Zero Waste Home: The Freedom and Burden of Cooking - Sustainablog

Zero Waste Home: The Freedom and Burden of Cooking

Pita bread on its way to the stove top (Photo: Robyn Purchia)

Attempting to create a zero waste home is certainly met with challenges. Every time I give something away or clear out an area, more things my family doesn’t need or regularly use show up in the house. Every day I become more and more aware of how ubiquitous plastics, non-recyclable goods, and single-use items are, even in my progressive, environmental-home of San Francisco. Freedom from this throw-away, wasteful culture doesn’t come easy.

But with a little hard work and a lot of dedication, it’s possible to start breaking away. Last month, I talked about reducing waste while grocery shopping. This month, we can turn those groceries into waste-free meals.

The Reason for Cooking

Our food comes covered in stickers and wrapped in petroleum-based plastic. It’s served on Styrofoam and aluminum trays, preserved in cans and held together with rubber bands. Some of this can be recycled, but a lot of it can’t.

Breaking free from this waste isn’t only good for the environment; it’s also good for health. Last year, a study published in the journal Environmental Research revealed that consuming canned foods can expose our bodies to Bisphenol A or BPA. This harmful industrial chemical has been linked to premature puberty in females; decreased sperm quality; and increases in breast and prostate cancers, infertility, miscarriages, obesity, type 2 diabetes, allergies and neurological problems like attention deficit hyperactivity disorder.

BPA isn’t only found in cans. It’s added to plastic to make it durable, and could be in the packaging “protecting” our food.

A Little Bit at a Time

To free myself of packaging, I’ve started making food myself, adding to my stockpile over time. I decided to start with tortillas, pita bread, hummus, yogurt, stocks, broths and beans because they all come wrapped in plastic or sealed in cans, and they’re relatively easy. (I am not culinary genius, trust me.)

My grocery store sells hummus powder in bulk, so I only need to add water, oil and lemon juice. I found a yogurt maker on Craigslist. I can get days worth of chicken for salads and tacos, as well as broth/stock, simply by boiling a whole chicken for a couple hours. Breads are a bit more complicated, but not much and totally worth the yummy result.

I find I only need to make bread once a week, yogurt twice a week and one meal completely from scratch that I can freeze and eat over time. Thankfully, these meals accumulate, so I don’t have to spend too much time every week cooking.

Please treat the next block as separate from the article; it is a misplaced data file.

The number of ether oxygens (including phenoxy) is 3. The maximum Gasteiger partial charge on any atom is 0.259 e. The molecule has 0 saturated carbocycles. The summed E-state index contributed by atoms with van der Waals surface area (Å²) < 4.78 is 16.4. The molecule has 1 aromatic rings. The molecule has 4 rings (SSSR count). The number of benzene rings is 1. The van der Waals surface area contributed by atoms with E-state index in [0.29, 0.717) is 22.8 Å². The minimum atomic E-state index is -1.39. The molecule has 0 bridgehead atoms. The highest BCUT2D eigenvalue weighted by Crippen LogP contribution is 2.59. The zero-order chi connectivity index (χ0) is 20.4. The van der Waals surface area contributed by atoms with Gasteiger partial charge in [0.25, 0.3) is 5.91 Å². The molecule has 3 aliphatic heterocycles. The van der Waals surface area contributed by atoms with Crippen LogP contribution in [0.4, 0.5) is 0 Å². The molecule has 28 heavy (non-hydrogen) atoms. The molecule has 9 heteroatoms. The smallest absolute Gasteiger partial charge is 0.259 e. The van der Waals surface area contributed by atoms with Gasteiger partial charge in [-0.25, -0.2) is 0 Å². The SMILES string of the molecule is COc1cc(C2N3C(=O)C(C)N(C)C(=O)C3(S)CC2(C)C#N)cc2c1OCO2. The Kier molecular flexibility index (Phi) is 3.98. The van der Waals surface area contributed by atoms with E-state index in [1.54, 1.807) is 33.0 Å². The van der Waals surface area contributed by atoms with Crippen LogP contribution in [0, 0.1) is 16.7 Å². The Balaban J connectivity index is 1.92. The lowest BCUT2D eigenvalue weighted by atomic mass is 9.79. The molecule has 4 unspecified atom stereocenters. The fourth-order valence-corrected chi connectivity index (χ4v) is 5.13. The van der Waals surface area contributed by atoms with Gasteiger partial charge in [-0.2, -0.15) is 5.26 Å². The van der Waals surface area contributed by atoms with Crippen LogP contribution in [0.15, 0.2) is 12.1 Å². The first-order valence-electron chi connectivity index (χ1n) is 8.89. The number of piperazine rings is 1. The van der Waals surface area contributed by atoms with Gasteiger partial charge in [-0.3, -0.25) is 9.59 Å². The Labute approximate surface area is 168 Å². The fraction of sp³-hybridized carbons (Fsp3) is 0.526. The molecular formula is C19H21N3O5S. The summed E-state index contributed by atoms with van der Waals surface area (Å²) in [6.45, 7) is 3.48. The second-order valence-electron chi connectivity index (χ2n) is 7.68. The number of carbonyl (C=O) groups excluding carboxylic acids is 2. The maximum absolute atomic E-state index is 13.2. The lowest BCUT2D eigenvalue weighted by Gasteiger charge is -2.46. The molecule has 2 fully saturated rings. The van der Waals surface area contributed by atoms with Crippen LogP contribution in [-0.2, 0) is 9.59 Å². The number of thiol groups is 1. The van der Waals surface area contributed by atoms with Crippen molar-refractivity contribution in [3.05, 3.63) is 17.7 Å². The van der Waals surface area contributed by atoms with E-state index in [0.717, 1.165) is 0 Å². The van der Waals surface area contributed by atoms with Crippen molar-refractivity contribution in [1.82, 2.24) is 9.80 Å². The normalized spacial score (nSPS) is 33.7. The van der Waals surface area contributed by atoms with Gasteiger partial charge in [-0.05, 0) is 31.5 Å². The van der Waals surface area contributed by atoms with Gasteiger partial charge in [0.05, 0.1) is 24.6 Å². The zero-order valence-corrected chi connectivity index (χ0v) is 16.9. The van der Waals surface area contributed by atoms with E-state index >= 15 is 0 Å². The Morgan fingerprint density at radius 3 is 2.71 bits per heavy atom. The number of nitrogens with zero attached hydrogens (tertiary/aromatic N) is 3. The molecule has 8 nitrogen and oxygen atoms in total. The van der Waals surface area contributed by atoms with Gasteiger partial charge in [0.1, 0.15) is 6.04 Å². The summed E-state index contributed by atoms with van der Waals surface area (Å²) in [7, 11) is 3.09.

Veggie burger on focaccia bun with pickled onions, tomato and avocado made from scratch. Yummm! (Photo: Robyn Purchia)

Time Is An Issue

But finding time to cook is still the hardest part. I only work part time as a freelance writer, so I have the flexibility to devote an hour or more to meal prep everyday. But it has impacted the amount of time I have to write and research story ideas, as well as spend time with my son. I can only imagine how much harder it would be if I worked full time.

Sharing responsibility with other people in the house could alleviate the burden. Friends have also told me it’s easier if you cook the week’s meals on Sunday. Of course, with time, I may learn how to cook faster.

It would be wonderful if more businesses made eating waste-free more convenient. When I’m sick or really busy, it would be great to order take-out and not feel guilty about the mountains of plastic waste that always come with the meal.

How a beautiful orange pumpkin turns into tasty pumpkin scones (Photo: Robyn Purchia)

Self Esteem Gets a Boost

Staying dedicated to the cause does provide a huge sense of empowerment and pride. A few months ago, I would have shied away from many of the recipes I now embrace and conquer. Starting to learn the little tricks (proofing yeast, keeping baking bread moist) is such a huge confidence booster, and seeing the amount of trash disappear has given my self esteem a huge boost. I CAN break free of plastic waste and eat more than just salads.

Of course, it’s also pretty cool watching my family and friends devour my creations.

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  • Great article! Question – home-made tortillas are delicious, but can be tricky to make without using cellophane to prevent the masa from sticking to the press. Have you found an alternative? But since you are into tortillas, we just posted a zero waste recipe for Adobo sauce that is great to use while braising chicken (https://www.wildminimalist.com/blogs/news/zero-waste-recipe-adobo-sauce),

    Also, what are you doing with your food waste? Do you compost?

    • Great question about the tortillas! I put the masa between two layers of compostable parchment paper (San Francisco has a municipal composting program) and roll it out with a rolling pin. Would love to learn more ideas though.

      Thanks for forwarding the recipe! Seems yummy!

  • Thank you for this. Your journey parallels mine. Like you, I don’t know that I could have managed to cook from scratch while holding down a demanding job, but I keep working on 15-30 minute meals and strategies that busy people–my household included–can make on the fly from whole foods not wrapped in plastic.

    We’ve eliminated a lot, but plastic wraps around cheese and frozen fruits and vegetables continue to fill our 2-1/2 gallon kitchen bin every few months. While I’ve made yogurt for decades, and make some soft cheeses periodically, the hard cheeses we love are beyond my scope. Perhaps if we had a couple of cows! To slow, if not eliminate plastic cheese wraps, I’m learning to make vegan dishes. Sadly, we haven’t enjoyed them enough to give up our cheese completely, but they do help us cut back.

    I look forward to learning about more strategies from you.